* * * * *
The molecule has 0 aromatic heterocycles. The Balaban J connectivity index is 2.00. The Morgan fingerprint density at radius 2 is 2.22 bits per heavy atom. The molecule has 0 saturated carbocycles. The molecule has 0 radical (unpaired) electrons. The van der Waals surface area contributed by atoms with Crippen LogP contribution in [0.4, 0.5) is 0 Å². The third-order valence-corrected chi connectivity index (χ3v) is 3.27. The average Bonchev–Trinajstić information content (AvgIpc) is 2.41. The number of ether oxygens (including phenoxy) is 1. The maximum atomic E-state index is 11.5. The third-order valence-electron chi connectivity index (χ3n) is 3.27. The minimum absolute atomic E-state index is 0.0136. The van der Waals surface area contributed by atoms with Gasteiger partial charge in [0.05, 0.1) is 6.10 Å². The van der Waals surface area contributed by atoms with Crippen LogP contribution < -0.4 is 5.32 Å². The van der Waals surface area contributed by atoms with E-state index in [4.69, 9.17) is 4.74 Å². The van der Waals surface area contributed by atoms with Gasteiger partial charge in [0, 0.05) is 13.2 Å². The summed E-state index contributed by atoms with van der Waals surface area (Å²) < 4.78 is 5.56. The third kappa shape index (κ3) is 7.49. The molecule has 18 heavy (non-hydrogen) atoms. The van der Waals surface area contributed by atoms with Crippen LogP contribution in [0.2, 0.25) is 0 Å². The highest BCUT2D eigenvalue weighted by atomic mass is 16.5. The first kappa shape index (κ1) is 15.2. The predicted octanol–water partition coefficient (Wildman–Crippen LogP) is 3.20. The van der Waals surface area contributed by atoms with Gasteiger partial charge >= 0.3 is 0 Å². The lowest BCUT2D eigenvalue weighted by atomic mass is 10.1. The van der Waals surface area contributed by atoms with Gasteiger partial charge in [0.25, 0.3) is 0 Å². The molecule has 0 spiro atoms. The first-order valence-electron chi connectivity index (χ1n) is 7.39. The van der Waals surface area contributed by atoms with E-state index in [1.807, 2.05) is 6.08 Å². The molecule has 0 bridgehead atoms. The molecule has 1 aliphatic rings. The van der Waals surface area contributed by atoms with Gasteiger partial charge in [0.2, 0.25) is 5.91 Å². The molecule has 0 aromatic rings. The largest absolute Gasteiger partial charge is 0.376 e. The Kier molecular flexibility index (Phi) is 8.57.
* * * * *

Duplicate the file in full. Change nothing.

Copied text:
The molecule has 0 aromatic heterocycles. The Balaban J connectivity index is 2.00. The Morgan fingerprint density at radius 2 is 2.22 bits per heavy atom. The molecule has 0 saturated carbocycles. The molecule has 0 radical (unpaired) electrons. The van der Waals surface area contributed by atoms with Crippen LogP contribution in [0.4, 0.5) is 0 Å². The third-order valence-corrected chi connectivity index (χ3v) is 3.27. The average Bonchev–Trinajstić information content (AvgIpc) is 2.41. The number of ether oxygens (including phenoxy) is 1. The maximum atomic E-state index is 11.5. The third-order valence-electron chi connectivity index (χ3n) is 3.27. The minimum absolute atomic E-state index is 0.0136. The van der Waals surface area contributed by atoms with Gasteiger partial charge in [0.05, 0.1) is 6.10 Å². The van der Waals surface area contributed by atoms with Crippen LogP contribution < -0.4 is 5.32 Å². The van der Waals surface area contributed by atoms with E-state index in [4.69, 9.17) is 4.74 Å². The van der Waals surface area contributed by atoms with Gasteiger partial charge in [0, 0.05) is 13.2 Å². The summed E-state index contributed by atoms with van der Waals surface area (Å²) < 4.78 is 5.56. The third kappa shape index (κ3) is 7.49. The molecule has 18 heavy (non-hydrogen) atoms. The van der Waals surface area contributed by atoms with Crippen LogP contribution in [0.2, 0.25) is 0 Å². The highest BCUT2D eigenvalue weighted by atomic mass is 16.5. The first kappa shape index (κ1) is 15.2. The predicted octanol–water partition coefficient (Wildman–Crippen LogP) is 3.20. The van der Waals surface area contributed by atoms with Gasteiger partial charge >= 0.3 is 0 Å². The lowest BCUT2D eigenvalue weighted by atomic mass is 10.1. The van der Waals surface area contributed by atoms with Gasteiger partial charge in [0.25, 0.3) is 0 Å². The molecule has 0 spiro atoms. The first-order valence-electron chi connectivity index (χ1n) is 7.39. The van der Waals surface area contributed by atoms with E-state index in [1.807, 2.05) is 6.08 Å². The molecule has 0 bridgehead atoms. The molecule has 1 aliphatic rings. The van der Waals surface area contributed by atoms with Gasteiger partial charge in [0.2, 0.25) is 5.91 Å². The molecule has 0 aromatic rings. The largest absolute Gasteiger partial charge is 0.376 e. The Kier molecular flexibility index (Phi) is 8.57.